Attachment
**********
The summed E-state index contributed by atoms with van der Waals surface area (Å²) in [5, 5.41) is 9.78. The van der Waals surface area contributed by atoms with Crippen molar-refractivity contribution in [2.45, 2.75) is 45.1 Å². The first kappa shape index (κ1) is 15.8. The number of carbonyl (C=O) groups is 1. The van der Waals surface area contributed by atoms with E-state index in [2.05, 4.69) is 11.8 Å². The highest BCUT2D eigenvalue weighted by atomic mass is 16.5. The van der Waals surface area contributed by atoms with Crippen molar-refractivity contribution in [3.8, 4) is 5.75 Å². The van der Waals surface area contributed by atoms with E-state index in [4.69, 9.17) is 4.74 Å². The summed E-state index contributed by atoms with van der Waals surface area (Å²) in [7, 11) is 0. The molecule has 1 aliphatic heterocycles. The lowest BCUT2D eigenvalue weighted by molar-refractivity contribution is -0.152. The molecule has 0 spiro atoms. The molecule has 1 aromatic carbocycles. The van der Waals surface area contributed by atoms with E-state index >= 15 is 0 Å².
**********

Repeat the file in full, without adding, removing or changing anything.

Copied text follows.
The summed E-state index contributed by atoms with van der Waals surface area (Å²) in [5, 5.41) is 9.78. The van der Waals surface area contributed by atoms with Crippen molar-refractivity contribution in [2.45, 2.75) is 45.1 Å². The first kappa shape index (κ1) is 15.8. The number of carbonyl (C=O) groups is 1. The van der Waals surface area contributed by atoms with E-state index in [2.05, 4.69) is 11.8 Å². The highest BCUT2D eigenvalue weighted by atomic mass is 16.5. The van der Waals surface area contributed by atoms with Crippen molar-refractivity contribution in [3.8, 4) is 5.75 Å². The van der Waals surface area contributed by atoms with E-state index in [4.69, 9.17) is 4.74 Å². The summed E-state index contributed by atoms with van der Waals surface area (Å²) in [7, 11) is 0. The molecule has 1 aliphatic heterocycles. The lowest BCUT2D eigenvalue weighted by molar-refractivity contribution is -0.152. The molecule has 0 spiro atoms. The molecule has 1 aromatic carbocycles. The van der Waals surface area contributed by atoms with E-state index >= 15 is 0 Å².